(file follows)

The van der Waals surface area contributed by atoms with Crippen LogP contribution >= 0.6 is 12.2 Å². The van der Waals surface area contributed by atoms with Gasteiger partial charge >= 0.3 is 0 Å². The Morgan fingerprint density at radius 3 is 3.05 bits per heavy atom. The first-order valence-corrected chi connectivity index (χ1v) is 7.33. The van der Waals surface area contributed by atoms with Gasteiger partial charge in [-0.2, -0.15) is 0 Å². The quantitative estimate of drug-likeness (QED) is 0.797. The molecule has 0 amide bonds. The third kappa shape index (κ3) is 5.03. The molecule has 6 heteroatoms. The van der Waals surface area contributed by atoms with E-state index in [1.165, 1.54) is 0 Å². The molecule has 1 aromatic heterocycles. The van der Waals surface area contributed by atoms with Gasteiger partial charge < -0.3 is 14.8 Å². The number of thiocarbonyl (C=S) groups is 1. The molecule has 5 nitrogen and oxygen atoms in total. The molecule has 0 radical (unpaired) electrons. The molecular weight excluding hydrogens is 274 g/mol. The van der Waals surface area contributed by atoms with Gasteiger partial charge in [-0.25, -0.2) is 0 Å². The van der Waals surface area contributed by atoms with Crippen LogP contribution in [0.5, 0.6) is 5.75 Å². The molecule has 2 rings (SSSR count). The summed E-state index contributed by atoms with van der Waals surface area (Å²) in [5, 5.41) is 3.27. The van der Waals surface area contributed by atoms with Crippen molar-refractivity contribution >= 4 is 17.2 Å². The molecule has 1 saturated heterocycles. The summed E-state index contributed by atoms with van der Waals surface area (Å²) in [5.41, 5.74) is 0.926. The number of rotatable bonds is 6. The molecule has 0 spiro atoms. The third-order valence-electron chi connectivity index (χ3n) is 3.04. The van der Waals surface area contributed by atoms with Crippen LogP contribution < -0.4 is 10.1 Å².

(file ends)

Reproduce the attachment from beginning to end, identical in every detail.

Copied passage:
The van der Waals surface area contributed by atoms with Crippen LogP contribution >= 0.6 is 12.2 Å². The van der Waals surface area contributed by atoms with Gasteiger partial charge >= 0.3 is 0 Å². The Morgan fingerprint density at radius 3 is 3.05 bits per heavy atom. The first-order valence-corrected chi connectivity index (χ1v) is 7.33. The van der Waals surface area contributed by atoms with Gasteiger partial charge in [-0.2, -0.15) is 0 Å². The quantitative estimate of drug-likeness (QED) is 0.797. The molecule has 0 amide bonds. The third kappa shape index (κ3) is 5.03. The molecule has 6 heteroatoms. The van der Waals surface area contributed by atoms with E-state index in [1.165, 1.54) is 0 Å². The molecule has 1 aromatic heterocycles. The van der Waals surface area contributed by atoms with Gasteiger partial charge < -0.3 is 14.8 Å². The number of thiocarbonyl (C=S) groups is 1. The molecule has 5 nitrogen and oxygen atoms in total. The molecule has 0 radical (unpaired) electrons. The molecular weight excluding hydrogens is 274 g/mol. The van der Waals surface area contributed by atoms with Gasteiger partial charge in [-0.25, -0.2) is 0 Å². The van der Waals surface area contributed by atoms with Crippen LogP contribution in [0.5, 0.6) is 5.75 Å². The molecule has 2 rings (SSSR count). The summed E-state index contributed by atoms with van der Waals surface area (Å²) in [5, 5.41) is 3.27. The van der Waals surface area contributed by atoms with Crippen molar-refractivity contribution >= 4 is 17.2 Å². The molecule has 1 saturated heterocycles. The summed E-state index contributed by atoms with van der Waals surface area (Å²) in [5.41, 5.74) is 0.926. The number of rotatable bonds is 6. The molecule has 0 spiro atoms. The third-order valence-electron chi connectivity index (χ3n) is 3.04. The van der Waals surface area contributed by atoms with Crippen LogP contribution < -0.4 is 10.1 Å².